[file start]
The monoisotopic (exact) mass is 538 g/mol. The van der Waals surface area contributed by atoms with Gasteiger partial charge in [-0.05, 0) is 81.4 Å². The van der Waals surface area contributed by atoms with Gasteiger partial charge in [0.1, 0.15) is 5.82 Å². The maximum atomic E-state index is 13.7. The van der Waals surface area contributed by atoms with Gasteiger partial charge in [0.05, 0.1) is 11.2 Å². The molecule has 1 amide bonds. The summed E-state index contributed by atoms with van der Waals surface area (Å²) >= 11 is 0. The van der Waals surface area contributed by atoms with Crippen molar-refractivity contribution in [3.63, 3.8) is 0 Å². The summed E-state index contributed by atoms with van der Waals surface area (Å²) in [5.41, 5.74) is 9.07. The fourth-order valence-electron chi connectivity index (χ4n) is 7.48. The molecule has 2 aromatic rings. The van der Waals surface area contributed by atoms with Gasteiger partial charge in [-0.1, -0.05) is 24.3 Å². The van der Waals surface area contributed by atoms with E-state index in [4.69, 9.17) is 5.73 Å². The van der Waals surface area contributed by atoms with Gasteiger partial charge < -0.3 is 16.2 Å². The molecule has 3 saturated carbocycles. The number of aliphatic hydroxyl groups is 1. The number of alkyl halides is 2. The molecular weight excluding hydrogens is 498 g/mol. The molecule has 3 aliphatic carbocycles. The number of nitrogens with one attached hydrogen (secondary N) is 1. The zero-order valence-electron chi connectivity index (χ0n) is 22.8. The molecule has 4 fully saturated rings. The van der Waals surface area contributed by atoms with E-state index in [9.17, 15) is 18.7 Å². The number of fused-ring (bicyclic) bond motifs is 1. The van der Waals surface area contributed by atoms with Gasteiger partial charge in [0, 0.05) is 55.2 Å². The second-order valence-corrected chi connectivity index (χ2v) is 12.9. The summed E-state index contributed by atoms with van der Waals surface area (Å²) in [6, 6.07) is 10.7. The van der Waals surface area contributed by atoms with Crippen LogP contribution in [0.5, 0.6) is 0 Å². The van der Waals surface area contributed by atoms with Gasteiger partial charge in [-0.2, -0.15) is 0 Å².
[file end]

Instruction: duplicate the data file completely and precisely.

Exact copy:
The monoisotopic (exact) mass is 538 g/mol. The van der Waals surface area contributed by atoms with Gasteiger partial charge in [-0.05, 0) is 81.4 Å². The van der Waals surface area contributed by atoms with Gasteiger partial charge in [0.1, 0.15) is 5.82 Å². The maximum atomic E-state index is 13.7. The van der Waals surface area contributed by atoms with Gasteiger partial charge in [0.05, 0.1) is 11.2 Å². The molecule has 1 amide bonds. The summed E-state index contributed by atoms with van der Waals surface area (Å²) >= 11 is 0. The van der Waals surface area contributed by atoms with Crippen molar-refractivity contribution in [3.63, 3.8) is 0 Å². The summed E-state index contributed by atoms with van der Waals surface area (Å²) in [5.41, 5.74) is 9.07. The fourth-order valence-electron chi connectivity index (χ4n) is 7.48. The molecule has 2 aromatic rings. The van der Waals surface area contributed by atoms with Gasteiger partial charge in [-0.1, -0.05) is 24.3 Å². The van der Waals surface area contributed by atoms with E-state index in [4.69, 9.17) is 5.73 Å². The van der Waals surface area contributed by atoms with Gasteiger partial charge < -0.3 is 16.2 Å². The molecule has 3 saturated carbocycles. The number of aliphatic hydroxyl groups is 1. The number of alkyl halides is 2. The molecular weight excluding hydrogens is 498 g/mol. The molecule has 3 aliphatic carbocycles. The number of nitrogens with one attached hydrogen (secondary N) is 1. The zero-order valence-electron chi connectivity index (χ0n) is 22.8. The molecule has 4 fully saturated rings. The van der Waals surface area contributed by atoms with E-state index in [9.17, 15) is 18.7 Å². The number of fused-ring (bicyclic) bond motifs is 1. The van der Waals surface area contributed by atoms with Gasteiger partial charge in [0, 0.05) is 55.2 Å². The second-order valence-corrected chi connectivity index (χ2v) is 12.9. The summed E-state index contributed by atoms with van der Waals surface area (Å²) in [6, 6.07) is 10.7. The van der Waals surface area contributed by atoms with Crippen LogP contribution in [0.5, 0.6) is 0 Å². The van der Waals surface area contributed by atoms with Gasteiger partial charge in [-0.2, -0.15) is 0 Å².